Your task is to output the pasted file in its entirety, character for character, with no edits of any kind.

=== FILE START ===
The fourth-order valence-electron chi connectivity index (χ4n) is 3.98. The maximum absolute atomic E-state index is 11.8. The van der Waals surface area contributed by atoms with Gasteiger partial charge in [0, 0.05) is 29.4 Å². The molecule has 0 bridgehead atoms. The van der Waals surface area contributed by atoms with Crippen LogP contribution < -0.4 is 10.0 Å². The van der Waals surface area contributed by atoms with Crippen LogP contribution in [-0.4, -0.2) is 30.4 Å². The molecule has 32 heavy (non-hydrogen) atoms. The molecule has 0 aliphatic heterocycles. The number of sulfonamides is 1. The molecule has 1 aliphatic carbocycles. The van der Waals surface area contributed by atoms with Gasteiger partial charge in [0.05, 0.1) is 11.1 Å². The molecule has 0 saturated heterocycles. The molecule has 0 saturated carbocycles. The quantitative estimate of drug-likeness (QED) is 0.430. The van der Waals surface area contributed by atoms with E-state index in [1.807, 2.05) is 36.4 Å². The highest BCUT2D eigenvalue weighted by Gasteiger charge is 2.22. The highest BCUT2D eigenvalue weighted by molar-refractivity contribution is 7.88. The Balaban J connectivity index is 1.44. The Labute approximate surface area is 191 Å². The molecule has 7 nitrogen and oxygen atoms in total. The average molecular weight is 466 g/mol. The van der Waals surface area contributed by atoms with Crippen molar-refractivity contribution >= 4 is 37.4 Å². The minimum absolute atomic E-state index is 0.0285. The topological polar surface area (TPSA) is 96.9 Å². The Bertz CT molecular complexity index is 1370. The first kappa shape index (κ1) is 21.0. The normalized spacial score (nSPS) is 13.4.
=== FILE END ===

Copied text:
The fourth-order valence-electron chi connectivity index (χ4n) is 3.98. The maximum absolute atomic E-state index is 11.8. The van der Waals surface area contributed by atoms with Gasteiger partial charge in [0, 0.05) is 29.4 Å². The molecule has 0 bridgehead atoms. The van der Waals surface area contributed by atoms with Crippen LogP contribution < -0.4 is 10.0 Å². The van der Waals surface area contributed by atoms with Crippen LogP contribution in [-0.4, -0.2) is 30.4 Å². The molecule has 32 heavy (non-hydrogen) atoms. The molecule has 0 aliphatic heterocycles. The number of sulfonamides is 1. The molecule has 1 aliphatic carbocycles. The van der Waals surface area contributed by atoms with Gasteiger partial charge in [0.05, 0.1) is 11.1 Å². The molecule has 0 saturated heterocycles. The molecule has 0 saturated carbocycles. The quantitative estimate of drug-likeness (QED) is 0.430. The van der Waals surface area contributed by atoms with E-state index in [1.807, 2.05) is 36.4 Å². The highest BCUT2D eigenvalue weighted by Gasteiger charge is 2.22. The highest BCUT2D eigenvalue weighted by molar-refractivity contribution is 7.88. The Balaban J connectivity index is 1.44. The Labute approximate surface area is 191 Å². The molecule has 7 nitrogen and oxygen atoms in total. The average molecular weight is 466 g/mol. The van der Waals surface area contributed by atoms with Crippen molar-refractivity contribution >= 4 is 37.4 Å². The minimum absolute atomic E-state index is 0.0285. The topological polar surface area (TPSA) is 96.9 Å². The Bertz CT molecular complexity index is 1370. The first kappa shape index (κ1) is 21.0. The normalized spacial score (nSPS) is 13.4.